He was given something for the pain, and we both fell asleep. In the middle of the night, I awoke to a doctor and a nurse repeatedly trying to get a blood pressure reading on him. In minutes they transferred him to the ICU. Again, Tom told me he was going to die. I told him I wasn’t going to let him die. They knew his chest cavity was filled with blood, and they drained it with a needle. They removed an enormous amount of blood. When I saw the blood, I knew he was right, that we wouldn’t go home together. There was a group of doctors standing outside his open door, huddled in a circle, speaking so quietly I couldn’t hear what they were saying. I just sensed they were stumped, uncertain, and didn’t know what they were seeing. They came into the room, and one of them introduced himself, saying that Tom needed immediate open-heart surgery because he had massive internal bleeding and to not worry. He’d done thousands of these, and Tom was in good hands. Tom told me he didn’t want to have the surgery. Looking back on it, he obviously knew he was dying, and sometimes I feel like I didn’t step up and advocate for what he wanted. When his brother had died after his failed repair, Tom told me never, EVER, put him on life support.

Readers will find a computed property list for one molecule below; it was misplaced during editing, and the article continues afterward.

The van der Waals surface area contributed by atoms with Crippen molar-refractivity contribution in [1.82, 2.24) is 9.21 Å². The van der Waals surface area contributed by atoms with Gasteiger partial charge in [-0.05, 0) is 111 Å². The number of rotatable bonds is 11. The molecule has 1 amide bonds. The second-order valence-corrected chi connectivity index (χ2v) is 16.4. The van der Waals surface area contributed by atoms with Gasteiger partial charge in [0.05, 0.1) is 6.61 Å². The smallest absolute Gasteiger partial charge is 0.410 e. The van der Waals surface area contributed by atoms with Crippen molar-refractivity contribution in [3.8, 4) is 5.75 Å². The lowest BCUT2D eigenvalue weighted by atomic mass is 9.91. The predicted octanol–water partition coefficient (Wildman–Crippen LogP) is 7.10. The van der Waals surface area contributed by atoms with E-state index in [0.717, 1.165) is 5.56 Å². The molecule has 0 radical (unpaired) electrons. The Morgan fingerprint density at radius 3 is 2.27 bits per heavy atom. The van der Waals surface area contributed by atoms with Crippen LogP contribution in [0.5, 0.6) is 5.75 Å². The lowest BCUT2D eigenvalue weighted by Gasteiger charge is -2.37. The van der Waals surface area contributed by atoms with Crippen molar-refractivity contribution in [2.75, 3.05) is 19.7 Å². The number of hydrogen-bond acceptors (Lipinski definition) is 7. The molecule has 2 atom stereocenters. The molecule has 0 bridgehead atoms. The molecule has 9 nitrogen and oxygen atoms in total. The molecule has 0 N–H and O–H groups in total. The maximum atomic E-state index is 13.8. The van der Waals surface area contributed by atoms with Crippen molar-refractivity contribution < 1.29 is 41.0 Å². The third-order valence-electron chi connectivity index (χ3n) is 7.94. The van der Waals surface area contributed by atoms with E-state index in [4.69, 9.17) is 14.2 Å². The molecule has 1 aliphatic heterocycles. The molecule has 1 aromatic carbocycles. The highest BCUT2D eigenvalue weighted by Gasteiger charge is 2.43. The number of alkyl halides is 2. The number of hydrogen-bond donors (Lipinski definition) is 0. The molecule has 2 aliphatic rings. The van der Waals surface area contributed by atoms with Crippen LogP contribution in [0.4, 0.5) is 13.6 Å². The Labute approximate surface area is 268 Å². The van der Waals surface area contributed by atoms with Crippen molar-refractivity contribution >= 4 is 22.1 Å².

Everything happened too quickly. Everyone else was making the decisions because I was in a daze. There was nothing I could do. I could not stop time. I couldn’t discuss Tom’s wishes with the doctors. They thought this would work. They saw that seemingly strong, young person. We had nothing in writing, no advanced directive. Minutes were ticking, and he was bleeding out. My oldest daughter, Clara, walked in just as they wheeled Tom to surgery. She looked shocked and perplexed. The doctor told us to say goodbye. We kissed and said we loved each other; the surgeon handed me Tom’s wedding ring and wheeled him away. That was the last time I saw him awake; those were our last words to each other. The surgery didn’t go well. His brothers and my adult kids stood vigil with me. Sometimes, his dear brothers slept on the floor. I couldn’t leave him; didn’t want to go home without him.